You hear of a lot of military spouses couponing and bargain shopping but you don’t hear of many military spouses canning, dehydrating, or cooking from scratch, fermenting and preserving. There are some out there, but I believe they are mostly few and far between. There’s a really good (and obvious) reason why this is; it’s just not that conducive to our life style. I mean moving and roaming the world every few years puts you at a real disadvantage to store anything. And I’d venture to guess that many packing companies would really rather not pack up a few hundred jars of home canned foods to ship to your next duty station, heck, it’s hard enough to get them to pack up your spices now days.
I’m one of the crazies that try to make it work in this lifestyle. Actually to be honest I’ve really just started this past year. I’ve had it in mind to do for a while but I never put it to action. This year though, I decided to get on with it. It started with the simple act of trying to keep things fresher, longer.
I bought quart jars for my flours, pastas, sugars, etc. Not only did it help keep everything fresher longer, it really cleaned up my pantry. From there I really started to focus on my local resources and found an awesome local food list, that makes it possible to get 20-25lb boxes of select fruits or veggies at a time for a really decent price; the food is from WA so it keeps it local to the state which supports the state and local farmers. A year and a month ago it started with tomatoes. Then between last September and now we have put up apples, cherries, peaches, pears, and berries and then apples again just this month. It’s been exciting and fun and even a learning process; but most of all it’s provided a viable food source for my family and has supported our local growers. Besides the local food list I utilize the local farmers markets and an online bulk food list originating out of WA with most of it’s products from WA, for most of my food needs.
I’m lucky because canning and other food storage practices didn’t skip a generation. My mom currently has a farm where she raises the family’s grass fed cows, pigs, chickens, and turkeys (she brings us 80% of the meat eat a year; each winter our deep freezer is packed full!). She also has a huge plot of land where she grows most of her veggies that she preserves. She also utilizes local VA orchards and farms.
She has taught me most of what I know. While I started off canning with just a few questions here and there, this past summer while I spent time on the farm I learned some tricks of the trade and really got some heavy duty canning done with peaches, green beans, corn, a celery soup base, and even tried my hand at some pickled eggs. But even if I didn’t have my Mom to help me out and teach me how to do this, I’ve noticed more and more canning clubs and food storage/preserving groups popping up online and locally which provide a great source of help and support.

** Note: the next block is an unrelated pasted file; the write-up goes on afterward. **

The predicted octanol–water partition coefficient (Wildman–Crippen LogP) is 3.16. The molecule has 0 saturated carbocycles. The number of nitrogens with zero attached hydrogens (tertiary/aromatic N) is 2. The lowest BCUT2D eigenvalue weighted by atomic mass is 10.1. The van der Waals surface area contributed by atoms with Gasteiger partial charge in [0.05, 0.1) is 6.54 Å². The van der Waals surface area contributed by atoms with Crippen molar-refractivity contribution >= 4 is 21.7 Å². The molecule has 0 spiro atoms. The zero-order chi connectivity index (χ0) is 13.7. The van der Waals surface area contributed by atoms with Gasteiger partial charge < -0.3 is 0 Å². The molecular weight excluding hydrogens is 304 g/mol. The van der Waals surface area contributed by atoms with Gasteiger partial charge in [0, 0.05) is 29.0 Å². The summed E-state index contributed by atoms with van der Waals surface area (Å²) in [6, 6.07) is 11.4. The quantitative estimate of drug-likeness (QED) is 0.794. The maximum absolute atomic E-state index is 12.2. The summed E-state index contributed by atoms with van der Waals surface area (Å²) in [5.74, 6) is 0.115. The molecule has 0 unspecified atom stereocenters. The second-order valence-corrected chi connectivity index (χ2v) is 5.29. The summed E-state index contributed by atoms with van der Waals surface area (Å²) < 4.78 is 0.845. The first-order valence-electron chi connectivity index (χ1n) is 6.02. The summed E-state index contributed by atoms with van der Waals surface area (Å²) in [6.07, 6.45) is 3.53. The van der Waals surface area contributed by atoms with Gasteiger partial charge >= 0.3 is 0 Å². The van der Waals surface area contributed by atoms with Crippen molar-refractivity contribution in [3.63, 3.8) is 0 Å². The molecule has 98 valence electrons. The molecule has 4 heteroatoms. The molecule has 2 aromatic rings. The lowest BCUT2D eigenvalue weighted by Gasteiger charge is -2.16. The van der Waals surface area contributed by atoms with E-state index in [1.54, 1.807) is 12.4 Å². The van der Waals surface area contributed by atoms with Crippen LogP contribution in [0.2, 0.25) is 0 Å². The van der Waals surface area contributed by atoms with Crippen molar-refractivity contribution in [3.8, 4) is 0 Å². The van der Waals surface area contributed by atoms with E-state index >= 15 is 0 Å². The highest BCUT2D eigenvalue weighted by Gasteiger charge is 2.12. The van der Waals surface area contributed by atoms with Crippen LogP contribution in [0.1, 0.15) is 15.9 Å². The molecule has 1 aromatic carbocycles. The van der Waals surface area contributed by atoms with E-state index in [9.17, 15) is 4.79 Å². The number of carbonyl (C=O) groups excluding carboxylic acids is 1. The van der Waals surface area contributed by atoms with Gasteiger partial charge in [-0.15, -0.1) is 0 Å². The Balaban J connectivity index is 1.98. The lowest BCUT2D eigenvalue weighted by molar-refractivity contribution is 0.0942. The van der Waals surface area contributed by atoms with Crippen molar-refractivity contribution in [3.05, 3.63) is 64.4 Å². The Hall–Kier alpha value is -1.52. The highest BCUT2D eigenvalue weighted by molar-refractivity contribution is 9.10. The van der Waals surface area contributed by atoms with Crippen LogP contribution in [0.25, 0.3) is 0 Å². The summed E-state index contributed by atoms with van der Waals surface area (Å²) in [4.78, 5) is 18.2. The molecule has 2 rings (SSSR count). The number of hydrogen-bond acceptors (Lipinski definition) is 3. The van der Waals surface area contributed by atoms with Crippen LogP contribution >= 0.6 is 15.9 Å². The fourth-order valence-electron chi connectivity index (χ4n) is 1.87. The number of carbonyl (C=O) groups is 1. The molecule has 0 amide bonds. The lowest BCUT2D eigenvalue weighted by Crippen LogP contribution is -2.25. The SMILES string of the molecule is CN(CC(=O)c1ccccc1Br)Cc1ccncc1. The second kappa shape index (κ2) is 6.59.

My goal with food storage and canning food is to help support our family by buying in bulk and making it last through the year. Ideally my Mom wants a stock of 3 years worth of fruits and veggies and then you just rotate it out and replace what you eat; but that wouldn’t work for me since we move so often. So my goal is to have a year’s worth of food storage so that when the growing season returns I can replace what we’ve eaten and make it through another year. By keeping only a years worth of food this will allow me to use up what we need to use by the time our next PCS comes around.
Another goal with my food storage is to minimize my grocery store visits by relying more on local farms and food sources within 100 miles. This goal doesn’t only benefit my family by eating healthier and being in control of what is in our foods (amounts of salt and sugars and no additives), but it also benefits our local community and small farms.
Since I’ve started my traditional food storage practices I’ve noticed we are eating healthier, we’ve moved away from most processed foods, and we are focusing more on what we are putting in our bodies. We make most of our meals from scratch, even making our quick meals from scratch and freezing them to pull out when we need to reheat something when we are on the go, baked chicken strips and pancakes are our favorites.
My favorite thing about traditional food storage, is that I’m passing the knowledge on to my children, what they gain from learning how to preserve food is something that they will be able to use and pass on to others.
Getting into traditional food storage has opened up some really fun and unique hobbies for us. A big one is home brewing beer, we love home brewing and we’ve gotten some friends involved too! We’ve also tried our hand in fermentables like kombucha and keifer, both of which I’m still fiddling with, and I want to expand to other forms of fermenting for veggies and such. I plan to start making my own yogurt soon and I want to try my hand in cheese making. We also dehydrate foods, and have started with jerky in addition to dehydrated fruits and veggies for snack use. It’s been a lot of fun and something I can share with my husband when he is home, but also it keeps me busy when he’s deployed. The best part is when it comes time to PCS we can pack up all of our tools of the trade(s) and be ready to move on to a new duty station and start back up where ever we go, learning new things and diving into the local community and groups which helps us meet new people. So it’s been and will continue to be a win-win for our family in multiple aspects, which is awesome! If you have any questions about traditional food storage or anything else I’ve talked about just let me know.